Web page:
Trade Associations & Collaboration

Chemadvisory discusses the role of trade associations and welcomes collaboration

Chemical Compliance Advisory Services discusses the role of trade associations and welcomes collaboration from all parties interested in the optimisation of health, safety and environmental protection and the goal of better regulation.


Chemical industry trade associations can play an important regulatory role by representing their members in advocacy matters, responding to consultative documents, participating in collaborative studies, providing technical training and producing guidance documents.


It is often difficult for individual organisations, especially smaller or medium sized enterprises to directly interact with legislators and their representatives. Trade bodies can co-ordinate and represent member interests more efficiently. Larger organisations and multi-national corporations also benefit from trade association membership, gaining from collective representation and bargaining. Trade association membership is therefore an important asset to many businesses.


Some trade associations will be positioned more to offer support to members by producing technical guidance and training through the work of committees, rather than in the thrust of an advocacy role. Trade organisations undertaking an advocacy role may focus solely on this, or as part of a wider remit. 


Trade bodies will be expected to survey members and provide factual based evidence and specific examples, when representing their members with regulatory bodies. Some trade associations will undertake media campaigns and commission research.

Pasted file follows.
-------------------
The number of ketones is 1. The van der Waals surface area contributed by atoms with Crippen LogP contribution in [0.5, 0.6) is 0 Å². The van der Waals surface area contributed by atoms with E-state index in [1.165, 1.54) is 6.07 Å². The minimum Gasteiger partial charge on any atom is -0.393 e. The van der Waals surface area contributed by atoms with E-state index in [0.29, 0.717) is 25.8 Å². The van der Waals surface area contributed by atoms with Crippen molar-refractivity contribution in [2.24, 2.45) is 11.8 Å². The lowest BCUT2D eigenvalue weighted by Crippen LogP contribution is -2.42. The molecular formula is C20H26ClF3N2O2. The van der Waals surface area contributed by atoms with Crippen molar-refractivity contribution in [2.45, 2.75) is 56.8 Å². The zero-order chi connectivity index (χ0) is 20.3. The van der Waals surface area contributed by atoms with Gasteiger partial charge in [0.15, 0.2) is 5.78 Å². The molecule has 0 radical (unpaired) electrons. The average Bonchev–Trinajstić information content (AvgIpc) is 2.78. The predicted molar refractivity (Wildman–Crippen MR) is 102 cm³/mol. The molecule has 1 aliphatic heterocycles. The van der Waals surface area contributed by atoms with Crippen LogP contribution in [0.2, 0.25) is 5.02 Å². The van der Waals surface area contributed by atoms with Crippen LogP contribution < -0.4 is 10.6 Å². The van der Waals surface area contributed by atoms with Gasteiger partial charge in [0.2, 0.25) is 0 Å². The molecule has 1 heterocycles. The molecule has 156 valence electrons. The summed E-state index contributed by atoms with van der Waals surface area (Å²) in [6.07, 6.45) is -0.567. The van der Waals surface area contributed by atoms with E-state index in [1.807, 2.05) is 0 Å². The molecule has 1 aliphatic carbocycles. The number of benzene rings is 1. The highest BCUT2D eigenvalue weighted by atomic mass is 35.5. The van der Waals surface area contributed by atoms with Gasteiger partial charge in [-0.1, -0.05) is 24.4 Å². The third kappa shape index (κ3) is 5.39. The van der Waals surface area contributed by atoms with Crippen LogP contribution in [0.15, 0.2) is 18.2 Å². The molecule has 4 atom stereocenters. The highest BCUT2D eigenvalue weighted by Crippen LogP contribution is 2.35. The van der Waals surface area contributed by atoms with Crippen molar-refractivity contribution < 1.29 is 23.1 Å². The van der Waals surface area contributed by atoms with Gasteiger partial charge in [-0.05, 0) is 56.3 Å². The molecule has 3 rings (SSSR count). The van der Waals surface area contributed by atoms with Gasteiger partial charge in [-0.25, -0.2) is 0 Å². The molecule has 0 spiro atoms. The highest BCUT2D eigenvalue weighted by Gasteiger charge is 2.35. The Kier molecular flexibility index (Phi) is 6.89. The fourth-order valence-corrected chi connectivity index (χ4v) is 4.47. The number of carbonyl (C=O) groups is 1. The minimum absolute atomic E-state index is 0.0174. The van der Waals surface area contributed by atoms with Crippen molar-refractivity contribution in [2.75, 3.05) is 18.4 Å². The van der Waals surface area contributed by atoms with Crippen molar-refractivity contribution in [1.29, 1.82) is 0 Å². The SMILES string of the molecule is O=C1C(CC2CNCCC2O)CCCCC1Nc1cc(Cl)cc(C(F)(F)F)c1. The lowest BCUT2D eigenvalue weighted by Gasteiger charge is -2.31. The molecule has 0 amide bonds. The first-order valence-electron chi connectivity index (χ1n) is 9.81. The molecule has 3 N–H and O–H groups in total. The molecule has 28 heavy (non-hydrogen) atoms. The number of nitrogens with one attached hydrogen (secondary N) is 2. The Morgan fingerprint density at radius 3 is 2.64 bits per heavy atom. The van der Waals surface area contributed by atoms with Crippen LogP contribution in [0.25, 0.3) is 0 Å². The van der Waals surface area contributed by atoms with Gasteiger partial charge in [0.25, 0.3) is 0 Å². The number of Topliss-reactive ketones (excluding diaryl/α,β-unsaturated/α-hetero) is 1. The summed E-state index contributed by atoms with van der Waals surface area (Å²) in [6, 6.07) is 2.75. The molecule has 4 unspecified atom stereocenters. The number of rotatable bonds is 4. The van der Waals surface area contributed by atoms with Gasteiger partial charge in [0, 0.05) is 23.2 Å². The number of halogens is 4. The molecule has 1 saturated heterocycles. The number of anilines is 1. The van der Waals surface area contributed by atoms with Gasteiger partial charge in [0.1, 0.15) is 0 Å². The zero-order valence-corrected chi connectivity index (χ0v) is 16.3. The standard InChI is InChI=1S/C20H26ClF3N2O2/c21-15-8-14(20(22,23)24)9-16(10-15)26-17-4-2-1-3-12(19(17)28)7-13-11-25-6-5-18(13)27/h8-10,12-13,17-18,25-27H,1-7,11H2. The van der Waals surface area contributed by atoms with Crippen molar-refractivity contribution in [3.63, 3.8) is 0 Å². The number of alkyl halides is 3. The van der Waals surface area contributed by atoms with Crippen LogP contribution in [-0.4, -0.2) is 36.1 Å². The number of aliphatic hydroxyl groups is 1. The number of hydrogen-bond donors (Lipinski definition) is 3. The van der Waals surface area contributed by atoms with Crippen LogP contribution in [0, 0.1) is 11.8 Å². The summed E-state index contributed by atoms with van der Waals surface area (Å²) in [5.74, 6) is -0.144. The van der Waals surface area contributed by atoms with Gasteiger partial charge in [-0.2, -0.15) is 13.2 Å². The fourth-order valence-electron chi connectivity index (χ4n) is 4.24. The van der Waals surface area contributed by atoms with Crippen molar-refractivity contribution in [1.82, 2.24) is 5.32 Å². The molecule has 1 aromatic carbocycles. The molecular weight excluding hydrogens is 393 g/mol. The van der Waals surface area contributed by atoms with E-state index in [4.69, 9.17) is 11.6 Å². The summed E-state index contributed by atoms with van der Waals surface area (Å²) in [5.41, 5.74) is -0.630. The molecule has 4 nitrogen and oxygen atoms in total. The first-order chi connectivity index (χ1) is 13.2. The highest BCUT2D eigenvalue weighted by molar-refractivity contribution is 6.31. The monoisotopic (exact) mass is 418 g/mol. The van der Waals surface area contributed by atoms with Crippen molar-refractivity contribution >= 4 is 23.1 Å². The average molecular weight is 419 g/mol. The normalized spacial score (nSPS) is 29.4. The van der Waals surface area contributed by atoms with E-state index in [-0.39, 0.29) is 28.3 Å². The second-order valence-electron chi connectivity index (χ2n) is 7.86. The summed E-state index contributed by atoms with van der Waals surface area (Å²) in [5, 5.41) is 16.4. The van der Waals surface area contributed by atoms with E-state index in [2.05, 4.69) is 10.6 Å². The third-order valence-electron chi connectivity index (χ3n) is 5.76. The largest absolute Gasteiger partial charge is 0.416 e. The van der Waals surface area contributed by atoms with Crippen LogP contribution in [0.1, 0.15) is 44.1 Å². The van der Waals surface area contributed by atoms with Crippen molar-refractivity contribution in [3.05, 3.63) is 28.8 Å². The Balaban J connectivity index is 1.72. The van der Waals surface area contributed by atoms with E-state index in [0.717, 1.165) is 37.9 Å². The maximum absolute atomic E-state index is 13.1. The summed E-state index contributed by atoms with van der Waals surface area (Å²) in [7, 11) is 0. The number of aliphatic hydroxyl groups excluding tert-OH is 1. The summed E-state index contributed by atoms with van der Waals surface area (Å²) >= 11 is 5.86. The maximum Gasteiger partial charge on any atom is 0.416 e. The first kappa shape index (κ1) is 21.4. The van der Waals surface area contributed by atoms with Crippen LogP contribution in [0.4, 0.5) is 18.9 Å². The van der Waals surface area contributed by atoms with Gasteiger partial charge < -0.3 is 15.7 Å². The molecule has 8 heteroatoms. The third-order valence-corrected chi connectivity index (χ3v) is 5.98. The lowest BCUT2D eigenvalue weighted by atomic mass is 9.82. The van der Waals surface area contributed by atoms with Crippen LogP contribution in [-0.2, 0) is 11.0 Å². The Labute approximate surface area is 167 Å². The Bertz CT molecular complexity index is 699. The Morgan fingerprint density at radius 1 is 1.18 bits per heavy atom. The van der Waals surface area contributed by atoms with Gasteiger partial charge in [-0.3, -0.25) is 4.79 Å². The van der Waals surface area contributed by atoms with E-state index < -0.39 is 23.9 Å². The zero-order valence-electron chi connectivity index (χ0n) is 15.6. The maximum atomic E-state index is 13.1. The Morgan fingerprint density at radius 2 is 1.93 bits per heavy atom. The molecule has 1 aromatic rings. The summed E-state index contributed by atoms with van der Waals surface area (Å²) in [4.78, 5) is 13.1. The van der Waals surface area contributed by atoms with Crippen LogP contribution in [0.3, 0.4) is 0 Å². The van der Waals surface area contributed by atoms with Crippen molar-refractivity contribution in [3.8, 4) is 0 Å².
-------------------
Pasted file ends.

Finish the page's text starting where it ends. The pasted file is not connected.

Another important role of trade associations is standardisation, promoting an expected level of commitment to achieving good standards of health, safety, environment, quality and service. Trade associations will often achieve this through written procedures, guidance documents, technical briefings, information notes and general news.


Trade associations may function is a number of different ways, some will operate for profit; others operate within a not-for-profit structure, typically using revenue gained from membership fees to operate, and channelling any surplus revenue towards added value initiatives and objectives. Most trade associations operate according to a code of conduct and expect members to comply with their role in this, particularly to ensure compliance with defined standards and competition law.


Trade bodies are usually governed by a board of directors or executive committee, responsible for establishing policy and monitoring activities and initiatives. Board and committee members of non-profit trade associations are mainly volunteer experts from members companies. Depending on structure, the Board may be accountable to the Members and will communicate through various means, including annual assemblies, where important matters are voted upon by members.


Important partner relationships can be developed by trade associations for the benefit of their members. This may be with other trade bodies, suppliers to their members and competitors, particularly through the work of Committees.


Here at Chemadvisory, we fully support collaborative working and welcome contact from trade bodies, companies, individuals and all interested parties to optimise health, safety and environmental protection and the pursuit of better regulation. 

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Page published July 2018